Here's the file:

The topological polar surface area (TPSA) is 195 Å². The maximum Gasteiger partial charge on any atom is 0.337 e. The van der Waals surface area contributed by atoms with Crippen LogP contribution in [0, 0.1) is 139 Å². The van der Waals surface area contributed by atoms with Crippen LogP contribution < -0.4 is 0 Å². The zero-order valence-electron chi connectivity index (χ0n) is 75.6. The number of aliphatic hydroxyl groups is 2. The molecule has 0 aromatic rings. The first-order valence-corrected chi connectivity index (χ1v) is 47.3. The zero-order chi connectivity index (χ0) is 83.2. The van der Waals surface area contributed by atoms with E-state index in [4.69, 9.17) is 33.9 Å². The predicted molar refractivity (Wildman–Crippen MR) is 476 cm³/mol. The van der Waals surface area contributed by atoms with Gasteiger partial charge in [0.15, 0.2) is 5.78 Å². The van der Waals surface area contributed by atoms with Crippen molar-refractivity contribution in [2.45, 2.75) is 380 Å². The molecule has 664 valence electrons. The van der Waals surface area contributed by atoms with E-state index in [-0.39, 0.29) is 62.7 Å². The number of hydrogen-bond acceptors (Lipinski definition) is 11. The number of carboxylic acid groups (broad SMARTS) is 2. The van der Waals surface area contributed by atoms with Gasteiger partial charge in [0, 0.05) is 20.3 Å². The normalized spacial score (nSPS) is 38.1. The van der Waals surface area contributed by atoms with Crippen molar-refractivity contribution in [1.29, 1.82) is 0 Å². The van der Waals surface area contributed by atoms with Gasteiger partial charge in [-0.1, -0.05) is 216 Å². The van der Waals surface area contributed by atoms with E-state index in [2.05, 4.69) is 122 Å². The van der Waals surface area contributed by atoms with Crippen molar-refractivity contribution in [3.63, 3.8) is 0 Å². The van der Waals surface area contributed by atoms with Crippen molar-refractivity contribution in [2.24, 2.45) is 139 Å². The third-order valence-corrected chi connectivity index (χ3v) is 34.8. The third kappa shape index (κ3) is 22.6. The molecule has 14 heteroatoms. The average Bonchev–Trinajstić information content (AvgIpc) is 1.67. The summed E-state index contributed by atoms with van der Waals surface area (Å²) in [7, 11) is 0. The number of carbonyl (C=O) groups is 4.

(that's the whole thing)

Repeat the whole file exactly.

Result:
The topological polar surface area (TPSA) is 195 Å². The maximum Gasteiger partial charge on any atom is 0.337 e. The van der Waals surface area contributed by atoms with Crippen LogP contribution in [0, 0.1) is 139 Å². The van der Waals surface area contributed by atoms with Crippen LogP contribution < -0.4 is 0 Å². The zero-order valence-electron chi connectivity index (χ0n) is 75.6. The number of aliphatic hydroxyl groups is 2. The molecule has 0 aromatic rings. The first-order valence-corrected chi connectivity index (χ1v) is 47.3. The zero-order chi connectivity index (χ0) is 83.2. The van der Waals surface area contributed by atoms with E-state index in [4.69, 9.17) is 33.9 Å². The predicted molar refractivity (Wildman–Crippen MR) is 476 cm³/mol. The van der Waals surface area contributed by atoms with Gasteiger partial charge in [0.15, 0.2) is 5.78 Å². The van der Waals surface area contributed by atoms with Crippen molar-refractivity contribution in [2.45, 2.75) is 380 Å². The molecule has 664 valence electrons. The van der Waals surface area contributed by atoms with E-state index in [-0.39, 0.29) is 62.7 Å². The number of hydrogen-bond acceptors (Lipinski definition) is 11. The number of carboxylic acid groups (broad SMARTS) is 2. The van der Waals surface area contributed by atoms with Gasteiger partial charge in [0, 0.05) is 20.3 Å². The normalized spacial score (nSPS) is 38.1. The van der Waals surface area contributed by atoms with Crippen molar-refractivity contribution in [1.29, 1.82) is 0 Å². The van der Waals surface area contributed by atoms with Gasteiger partial charge in [-0.1, -0.05) is 216 Å². The van der Waals surface area contributed by atoms with E-state index in [2.05, 4.69) is 122 Å². The van der Waals surface area contributed by atoms with Crippen molar-refractivity contribution in [3.63, 3.8) is 0 Å². The van der Waals surface area contributed by atoms with Crippen molar-refractivity contribution in [2.24, 2.45) is 139 Å². The third-order valence-corrected chi connectivity index (χ3v) is 34.8. The third kappa shape index (κ3) is 22.6. The molecule has 14 heteroatoms. The average Bonchev–Trinajstić information content (AvgIpc) is 1.67. The summed E-state index contributed by atoms with van der Waals surface area (Å²) in [7, 11) is 0. The number of carbonyl (C=O) groups is 4.